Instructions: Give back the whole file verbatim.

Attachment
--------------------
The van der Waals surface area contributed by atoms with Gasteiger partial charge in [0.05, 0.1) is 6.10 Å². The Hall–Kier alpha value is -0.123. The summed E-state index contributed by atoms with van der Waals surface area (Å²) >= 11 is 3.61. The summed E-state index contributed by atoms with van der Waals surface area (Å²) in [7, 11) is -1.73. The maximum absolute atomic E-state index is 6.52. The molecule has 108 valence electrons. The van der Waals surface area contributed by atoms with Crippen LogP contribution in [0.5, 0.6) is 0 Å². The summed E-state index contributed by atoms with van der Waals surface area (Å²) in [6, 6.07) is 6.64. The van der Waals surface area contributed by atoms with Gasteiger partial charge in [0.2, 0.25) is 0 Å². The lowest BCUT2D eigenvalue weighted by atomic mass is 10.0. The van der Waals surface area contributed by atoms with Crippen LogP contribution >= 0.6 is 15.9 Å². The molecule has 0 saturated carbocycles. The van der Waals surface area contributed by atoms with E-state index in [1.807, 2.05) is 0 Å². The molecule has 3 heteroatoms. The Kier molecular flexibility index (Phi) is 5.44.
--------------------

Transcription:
The van der Waals surface area contributed by atoms with Gasteiger partial charge in [0.05, 0.1) is 6.10 Å². The Hall–Kier alpha value is -0.123. The summed E-state index contributed by atoms with van der Waals surface area (Å²) >= 11 is 3.61. The summed E-state index contributed by atoms with van der Waals surface area (Å²) in [7, 11) is -1.73. The maximum absolute atomic E-state index is 6.52. The molecule has 108 valence electrons. The van der Waals surface area contributed by atoms with Crippen LogP contribution in [0.5, 0.6) is 0 Å². The summed E-state index contributed by atoms with van der Waals surface area (Å²) in [6, 6.07) is 6.64. The van der Waals surface area contributed by atoms with Gasteiger partial charge in [0.2, 0.25) is 0 Å². The lowest BCUT2D eigenvalue weighted by atomic mass is 10.0. The van der Waals surface area contributed by atoms with Crippen LogP contribution >= 0.6 is 15.9 Å². The molecule has 0 saturated carbocycles. The van der Waals surface area contributed by atoms with E-state index in [1.807, 2.05) is 0 Å². The molecule has 3 heteroatoms. The Kier molecular flexibility index (Phi) is 5.44.